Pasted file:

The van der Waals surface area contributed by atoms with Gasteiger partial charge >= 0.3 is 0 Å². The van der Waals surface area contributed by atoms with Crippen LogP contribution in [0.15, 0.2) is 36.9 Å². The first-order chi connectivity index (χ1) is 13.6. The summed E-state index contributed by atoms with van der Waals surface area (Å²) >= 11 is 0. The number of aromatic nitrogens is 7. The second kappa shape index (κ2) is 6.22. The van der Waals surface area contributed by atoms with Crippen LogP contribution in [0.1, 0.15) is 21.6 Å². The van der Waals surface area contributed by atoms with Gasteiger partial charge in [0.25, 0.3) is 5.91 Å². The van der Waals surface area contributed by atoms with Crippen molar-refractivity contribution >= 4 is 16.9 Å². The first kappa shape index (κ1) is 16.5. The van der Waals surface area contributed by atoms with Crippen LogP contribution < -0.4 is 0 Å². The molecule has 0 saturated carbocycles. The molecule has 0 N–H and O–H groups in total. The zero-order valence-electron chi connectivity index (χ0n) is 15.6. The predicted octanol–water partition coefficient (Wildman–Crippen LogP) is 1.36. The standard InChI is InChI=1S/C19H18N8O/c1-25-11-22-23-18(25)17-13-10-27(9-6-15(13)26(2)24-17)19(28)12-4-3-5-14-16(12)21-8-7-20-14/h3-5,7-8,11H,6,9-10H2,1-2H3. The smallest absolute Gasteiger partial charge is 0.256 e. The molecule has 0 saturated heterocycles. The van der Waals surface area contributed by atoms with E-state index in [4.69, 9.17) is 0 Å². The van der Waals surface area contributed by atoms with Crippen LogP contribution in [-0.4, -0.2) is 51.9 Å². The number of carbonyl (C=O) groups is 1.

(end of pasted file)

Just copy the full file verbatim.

The van der Waals surface area contributed by atoms with Gasteiger partial charge >= 0.3 is 0 Å². The van der Waals surface area contributed by atoms with Crippen LogP contribution in [0.15, 0.2) is 36.9 Å². The first-order chi connectivity index (χ1) is 13.6. The summed E-state index contributed by atoms with van der Waals surface area (Å²) >= 11 is 0. The number of aromatic nitrogens is 7. The second kappa shape index (κ2) is 6.22. The van der Waals surface area contributed by atoms with Crippen LogP contribution in [0.1, 0.15) is 21.6 Å². The van der Waals surface area contributed by atoms with Gasteiger partial charge in [0.25, 0.3) is 5.91 Å². The van der Waals surface area contributed by atoms with Crippen molar-refractivity contribution >= 4 is 16.9 Å². The first kappa shape index (κ1) is 16.5. The van der Waals surface area contributed by atoms with Crippen LogP contribution < -0.4 is 0 Å². The molecule has 0 saturated carbocycles. The molecule has 0 N–H and O–H groups in total. The zero-order valence-electron chi connectivity index (χ0n) is 15.6. The predicted octanol–water partition coefficient (Wildman–Crippen LogP) is 1.36. The standard InChI is InChI=1S/C19H18N8O/c1-25-11-22-23-18(25)17-13-10-27(9-6-15(13)26(2)24-17)19(28)12-4-3-5-14-16(12)21-8-7-20-14/h3-5,7-8,11H,6,9-10H2,1-2H3. The smallest absolute Gasteiger partial charge is 0.256 e. The molecule has 0 saturated heterocycles. The van der Waals surface area contributed by atoms with E-state index in [4.69, 9.17) is 0 Å². The van der Waals surface area contributed by atoms with Crippen LogP contribution in [-0.4, -0.2) is 51.9 Å². The number of carbonyl (C=O) groups is 1.